Elements of the 82nd Airborne Division were put on alert yerterday amidst mounting fears for the safety of foreigners, including Americans, caught in the war zone around Zaire's southern mining town of Kolwezi.

As heavy fighting between pro-government troops and the rebels continued for the sixth day around the country's most important copper center, reports in Lusaka, Zambia, said that three or four Europeans had been executed over the weekend.

The Zambian reports also said about 15 Americans were being held by rebels, although State Department officials in Washington said they had no information about American captives.

The Pentagon would not disclose how many troops or aircraft had been put on alert at Pope Air Force Base in North Carolina, But Military sources stressed that the force would be used for evacuation only and not to go to war in Zaire.

It was the first time troops had been alerted in an overseas crisis in the Carter presidency.

The alert stemmed from Carter administration worries about 75 Americans living near Kolwezi, where fighting has been heavy, officials said.

Sixty-two of those Americans are employees of the Morrison-Knudsen construction firm, which is building a power facility in Kolwezi. The other Americans are nine missionaries, one employee of a copper firm and one tourist.

"We are very much concerned about this renewal of conflict in the Shaba area" of Zaire, State Department spokesman Hodding Carter said yesterday.

"Our first concern is the welfare of Americans," Carter said, adding that "to the best of our knowledge" there have been no American casualties in the war in Zaire, although one child had been reported injured.

Secretary of State Cyprus Vance, in a separate meeting later in the day with Congressional leaders, called the military situation in Zaire "somewhat confused," and said evacuation of Americans "may be necessary."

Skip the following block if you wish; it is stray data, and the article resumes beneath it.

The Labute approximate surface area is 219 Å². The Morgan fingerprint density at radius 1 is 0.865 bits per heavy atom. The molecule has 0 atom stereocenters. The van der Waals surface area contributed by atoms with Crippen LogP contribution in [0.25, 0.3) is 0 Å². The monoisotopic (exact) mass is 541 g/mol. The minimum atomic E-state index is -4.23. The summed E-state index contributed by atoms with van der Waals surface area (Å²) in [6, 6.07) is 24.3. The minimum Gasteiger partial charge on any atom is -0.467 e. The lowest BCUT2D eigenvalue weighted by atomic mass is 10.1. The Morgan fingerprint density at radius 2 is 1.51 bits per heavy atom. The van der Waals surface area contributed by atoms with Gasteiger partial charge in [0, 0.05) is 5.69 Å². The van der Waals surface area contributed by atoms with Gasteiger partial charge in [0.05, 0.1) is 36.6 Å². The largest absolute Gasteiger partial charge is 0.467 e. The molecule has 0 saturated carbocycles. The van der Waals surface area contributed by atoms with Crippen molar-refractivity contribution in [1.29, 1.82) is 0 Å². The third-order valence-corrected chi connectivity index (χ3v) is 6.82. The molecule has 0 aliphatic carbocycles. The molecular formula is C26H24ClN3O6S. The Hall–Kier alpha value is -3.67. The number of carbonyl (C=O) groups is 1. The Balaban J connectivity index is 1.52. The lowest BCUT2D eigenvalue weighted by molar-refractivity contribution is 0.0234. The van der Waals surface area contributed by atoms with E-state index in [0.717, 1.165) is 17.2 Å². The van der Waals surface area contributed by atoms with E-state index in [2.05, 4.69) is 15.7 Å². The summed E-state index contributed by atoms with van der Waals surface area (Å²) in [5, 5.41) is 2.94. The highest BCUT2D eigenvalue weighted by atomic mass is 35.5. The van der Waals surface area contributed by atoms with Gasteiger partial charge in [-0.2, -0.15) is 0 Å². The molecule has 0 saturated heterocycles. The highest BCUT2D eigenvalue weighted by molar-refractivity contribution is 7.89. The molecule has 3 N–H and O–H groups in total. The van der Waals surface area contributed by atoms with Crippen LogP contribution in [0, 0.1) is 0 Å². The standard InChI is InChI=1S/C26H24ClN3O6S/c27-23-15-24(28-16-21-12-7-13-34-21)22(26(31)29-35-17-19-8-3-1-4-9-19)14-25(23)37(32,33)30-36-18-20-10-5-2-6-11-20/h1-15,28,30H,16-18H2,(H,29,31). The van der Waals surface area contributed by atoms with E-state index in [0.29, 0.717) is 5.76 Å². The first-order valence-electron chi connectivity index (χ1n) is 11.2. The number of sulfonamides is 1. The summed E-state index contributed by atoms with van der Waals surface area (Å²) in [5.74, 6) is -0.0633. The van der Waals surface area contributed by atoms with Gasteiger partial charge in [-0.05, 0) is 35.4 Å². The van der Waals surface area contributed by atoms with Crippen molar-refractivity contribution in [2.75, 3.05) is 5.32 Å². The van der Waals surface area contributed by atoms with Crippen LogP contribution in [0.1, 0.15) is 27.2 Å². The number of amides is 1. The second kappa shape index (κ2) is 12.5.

The 82 Airborne is structured to fly to trouble sport like Zaire on short notice, usually one battalion about 800 men at a time. The paratroopers land equipped to fight.

The Pentagon said last night that no other military units, such as warships, had been placed on special alert to back up paratroopers if they are ordered to evacuate Americans in Zaire.

Sources in Lusaka reported that initial efforts to open negotiations with the rebels for the evacuation of 3,000 to 4,000Europeans living in the war zone had met with no success.

The sources suggested that the Europeans may now be kept as hostages and used as a bargaining chip in the dissident's dealing with Western governments, as well as Zaire authorities.

The other principal Western powers with interest in Zaire - Belgiun and France - were said yesterday to also be laying plans for those parts of Shaba Province affected by the fighting.

However, with Kolwezi's airport in the hands of the rebels, it was not clear how the foreigners would be evacuated.

In late 1964, the United State and Belgium cooperated in an operation to free European hostages being held in Kisangani, then called Stanleyville, by another rebel group. That operation involved U.S. planes dropping Belgian paratroopers on the town and driving the rebel forces from the area.

Both European diplomatic sources in Brussels and spokesmen for the Congo National Liberation Front, the group behind the Shaba insurgency, reported that Kolwezi and railway town of Mutshatsha 60 miles to the west had fallen to the rebels.